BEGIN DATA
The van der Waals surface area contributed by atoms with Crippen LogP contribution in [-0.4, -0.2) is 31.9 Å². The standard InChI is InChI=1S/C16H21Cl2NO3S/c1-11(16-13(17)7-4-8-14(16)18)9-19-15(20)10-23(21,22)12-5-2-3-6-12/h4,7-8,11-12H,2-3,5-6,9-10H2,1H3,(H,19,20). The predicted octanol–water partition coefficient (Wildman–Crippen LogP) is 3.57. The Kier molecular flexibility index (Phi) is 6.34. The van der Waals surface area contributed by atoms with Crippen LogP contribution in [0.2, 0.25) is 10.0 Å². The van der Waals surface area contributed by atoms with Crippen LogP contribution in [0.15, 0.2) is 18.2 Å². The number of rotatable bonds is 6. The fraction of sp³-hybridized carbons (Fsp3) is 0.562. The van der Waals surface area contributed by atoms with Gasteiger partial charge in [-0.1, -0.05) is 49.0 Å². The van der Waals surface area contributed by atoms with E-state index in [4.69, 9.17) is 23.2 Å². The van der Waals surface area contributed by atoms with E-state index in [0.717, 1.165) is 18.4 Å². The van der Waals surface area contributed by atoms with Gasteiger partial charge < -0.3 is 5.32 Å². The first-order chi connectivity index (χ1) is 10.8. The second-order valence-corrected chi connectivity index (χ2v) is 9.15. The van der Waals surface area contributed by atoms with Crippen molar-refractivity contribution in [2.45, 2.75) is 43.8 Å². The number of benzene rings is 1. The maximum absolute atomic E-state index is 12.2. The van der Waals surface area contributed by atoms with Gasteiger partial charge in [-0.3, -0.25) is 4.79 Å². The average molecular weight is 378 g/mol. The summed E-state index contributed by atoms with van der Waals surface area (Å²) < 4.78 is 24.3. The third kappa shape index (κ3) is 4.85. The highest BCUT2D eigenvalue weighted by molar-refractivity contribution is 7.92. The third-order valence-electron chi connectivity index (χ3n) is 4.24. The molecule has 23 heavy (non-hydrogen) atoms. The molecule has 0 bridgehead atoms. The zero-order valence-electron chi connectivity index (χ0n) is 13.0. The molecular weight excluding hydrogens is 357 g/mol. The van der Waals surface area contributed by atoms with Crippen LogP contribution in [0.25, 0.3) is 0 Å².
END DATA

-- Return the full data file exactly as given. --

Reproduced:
The van der Waals surface area contributed by atoms with Crippen LogP contribution in [-0.4, -0.2) is 31.9 Å². The standard InChI is InChI=1S/C16H21Cl2NO3S/c1-11(16-13(17)7-4-8-14(16)18)9-19-15(20)10-23(21,22)12-5-2-3-6-12/h4,7-8,11-12H,2-3,5-6,9-10H2,1H3,(H,19,20). The predicted octanol–water partition coefficient (Wildman–Crippen LogP) is 3.57. The Kier molecular flexibility index (Phi) is 6.34. The van der Waals surface area contributed by atoms with Crippen LogP contribution in [0.2, 0.25) is 10.0 Å². The van der Waals surface area contributed by atoms with Crippen LogP contribution in [0.15, 0.2) is 18.2 Å². The number of rotatable bonds is 6. The fraction of sp³-hybridized carbons (Fsp3) is 0.562. The van der Waals surface area contributed by atoms with Gasteiger partial charge in [-0.1, -0.05) is 49.0 Å². The van der Waals surface area contributed by atoms with E-state index in [4.69, 9.17) is 23.2 Å². The van der Waals surface area contributed by atoms with E-state index in [0.717, 1.165) is 18.4 Å². The van der Waals surface area contributed by atoms with Gasteiger partial charge < -0.3 is 5.32 Å². The first-order chi connectivity index (χ1) is 10.8. The second-order valence-corrected chi connectivity index (χ2v) is 9.15. The van der Waals surface area contributed by atoms with Crippen molar-refractivity contribution in [2.45, 2.75) is 43.8 Å². The number of benzene rings is 1. The maximum absolute atomic E-state index is 12.2. The van der Waals surface area contributed by atoms with Gasteiger partial charge in [-0.3, -0.25) is 4.79 Å². The average molecular weight is 378 g/mol. The summed E-state index contributed by atoms with van der Waals surface area (Å²) < 4.78 is 24.3. The third kappa shape index (κ3) is 4.85. The highest BCUT2D eigenvalue weighted by molar-refractivity contribution is 7.92. The third-order valence-electron chi connectivity index (χ3n) is 4.24. The molecule has 23 heavy (non-hydrogen) atoms. The molecule has 0 bridgehead atoms. The zero-order valence-electron chi connectivity index (χ0n) is 13.0. The molecular weight excluding hydrogens is 357 g/mol. The van der Waals surface area contributed by atoms with Crippen LogP contribution in [0.25, 0.3) is 0 Å².